|FUTURE GIANTS by Alisdair Miller|
|found at http://theartofanimation.tumblr.com/|
Alright. Alright. Fine. I'll stop showing settings and start talking setting.
Setting is nothing without the characters, but characters are also nothing without the setting.
|Facebook: UrbanExplorationUS / Via architecturalafterlife.com|
Setting is obviously an important part of any story. It can reflect the inner landscape of the characters. It can show status, wonder, magic, artistry, but most of all it gives the characters a place to live.
I'm not naturally good at setting, so these are the things I've had to learn through observation and study.
1. Write what you know
Use the places you know really well in your fiction. No one will notice that the floor plan of that spaceship story exactly matches the layout of your high school + the back kitchen of that job you worked one summer. Writing is a way to capture the moments, places, and people that you know and love. If there's a place you love, add details of it to your story. It's like adding pieces of your soul.
If you find yourself stumped, then you probably need to travel more. I think a lack of travel is directly responsible for my lack of skill at setting. But with the magic of the internet, finding setting inspiration is just one google away. Search historical.... Boom.
|Stairway, Wolf Castle, Wales photo by aurelien|
2. Make stuff upIf that is the way your creativity runs, this, I've been told, is really fun. Also it's kind of the job.
Start from the ceiling and work your way down. Focus on the way the light hits it. Create visual interest through words. Paint a picture with nouns and vowels, and who am I kidding? This is not the way my creative brain works. I can tell you how a character brain functions, how a system of magic works, but trying to design a building or a room, and I'm dead on the page.
But every artist there ever was took inspiration from somewhere, so if you find yourself lacking creative setting inspiration, go look for some, and then add your own spin to it. That's what I do.
3. Design is in the details
But too many details and the reader gets bored. A good rule of thumb is mention the three details that set the mood of the scene. Remember senses go beyond sight, and sprinkle in sounds, tastes, and smells. Be specific about one thing, and go general about everything else.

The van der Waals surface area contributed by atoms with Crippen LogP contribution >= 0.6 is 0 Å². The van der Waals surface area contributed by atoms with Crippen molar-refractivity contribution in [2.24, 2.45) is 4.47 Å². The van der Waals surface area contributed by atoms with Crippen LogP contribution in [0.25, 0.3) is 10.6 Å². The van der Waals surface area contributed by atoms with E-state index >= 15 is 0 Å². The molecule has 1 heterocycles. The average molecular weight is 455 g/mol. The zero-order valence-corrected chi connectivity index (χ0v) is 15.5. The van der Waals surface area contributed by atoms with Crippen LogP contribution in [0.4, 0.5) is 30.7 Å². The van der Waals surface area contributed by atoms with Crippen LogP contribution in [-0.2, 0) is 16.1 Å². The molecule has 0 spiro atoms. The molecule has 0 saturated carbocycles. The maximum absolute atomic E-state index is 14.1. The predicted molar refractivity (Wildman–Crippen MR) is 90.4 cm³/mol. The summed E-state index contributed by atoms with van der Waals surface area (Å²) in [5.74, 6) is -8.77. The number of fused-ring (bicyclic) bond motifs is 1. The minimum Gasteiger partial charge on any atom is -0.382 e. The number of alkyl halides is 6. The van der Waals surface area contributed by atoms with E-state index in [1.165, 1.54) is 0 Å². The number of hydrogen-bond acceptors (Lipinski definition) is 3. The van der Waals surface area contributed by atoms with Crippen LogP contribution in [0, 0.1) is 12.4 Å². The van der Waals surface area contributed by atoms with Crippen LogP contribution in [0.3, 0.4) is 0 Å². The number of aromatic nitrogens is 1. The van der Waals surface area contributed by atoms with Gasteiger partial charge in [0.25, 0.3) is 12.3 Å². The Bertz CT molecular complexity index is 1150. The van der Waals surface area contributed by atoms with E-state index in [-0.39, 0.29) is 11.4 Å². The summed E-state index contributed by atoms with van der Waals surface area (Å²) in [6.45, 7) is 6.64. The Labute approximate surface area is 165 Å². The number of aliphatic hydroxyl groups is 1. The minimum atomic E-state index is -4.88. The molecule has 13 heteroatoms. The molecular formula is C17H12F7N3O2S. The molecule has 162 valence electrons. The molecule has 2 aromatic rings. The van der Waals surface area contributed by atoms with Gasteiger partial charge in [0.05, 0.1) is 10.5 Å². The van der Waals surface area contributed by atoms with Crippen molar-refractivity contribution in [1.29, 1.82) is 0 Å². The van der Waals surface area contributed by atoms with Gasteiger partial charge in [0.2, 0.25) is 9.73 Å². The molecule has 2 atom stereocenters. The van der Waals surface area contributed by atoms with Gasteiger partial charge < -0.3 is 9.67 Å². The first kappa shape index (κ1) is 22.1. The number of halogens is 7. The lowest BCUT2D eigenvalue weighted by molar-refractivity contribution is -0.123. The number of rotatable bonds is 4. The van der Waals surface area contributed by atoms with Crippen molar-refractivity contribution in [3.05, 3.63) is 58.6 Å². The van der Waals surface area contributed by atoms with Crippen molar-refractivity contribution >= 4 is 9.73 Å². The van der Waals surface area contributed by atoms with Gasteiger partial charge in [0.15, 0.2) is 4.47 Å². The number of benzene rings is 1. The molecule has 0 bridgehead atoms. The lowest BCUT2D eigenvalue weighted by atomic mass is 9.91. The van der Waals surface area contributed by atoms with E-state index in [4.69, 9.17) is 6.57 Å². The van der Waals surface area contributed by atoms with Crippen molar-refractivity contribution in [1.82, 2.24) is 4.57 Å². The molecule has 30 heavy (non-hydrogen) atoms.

The only straight lines were the streaks of sunlight coming in from the window at the top of the stairs. Everything else, from the filigree ironwork railing along the side, the alcove above it, and those white marble steps, were curved and open like it was inviting you in for a cup of tea. The moment I saw those curved stairs I wanted to sit a few steps up and let that sunlight warm the pages of a musky book in my hand.
4. Set the scene with the attitude of the POV character.It's more interesting to know how a character feels about a room then the laundry list of details about a room.
The curved marble staircase led up to a window.
The curved stairs were cold beneath my bare feet, each step echoing though the corridor. I put my course hand against the smooth carved railing, and I knew I did not fit here. Even the sunlight at the top was damning as it streaked pointing fingers at every moth chewed hole in my dress and pock mark in my cheek.
A thief steals from one source, and artist steals from many and calls it inspiration.
So keep your creative eyes out. Read a lot. Search for good setting inspiration through art, pictures, and google street view.
When I was writing FUNNY TRAGIC CRAZY MAGIC I had to write a scene I had set in Paris. Problem is, I've never been to Paris, but other people have, so I had to get the details right.
Answer #1. Buy a ticket to Paris.
Nope. Too poor.
Answer #2. Google Street View.
I spent a few hours on Google digitally walking up and down the streets of Paris, and the I wrote my feelings about the place, and how I thought Larissa would see it.
The thing is, if you write about feelings, then you are never wrong.
And that's how you get setting right.
p.s. a fun exercise for you. Find an image of a setting that feels inspiring, and then describe it in different characters POV. Sometimes the trick to learning something as fundamental as setting is to practice. If you can't find an image you like, try describing the room you are in as your characters would see it.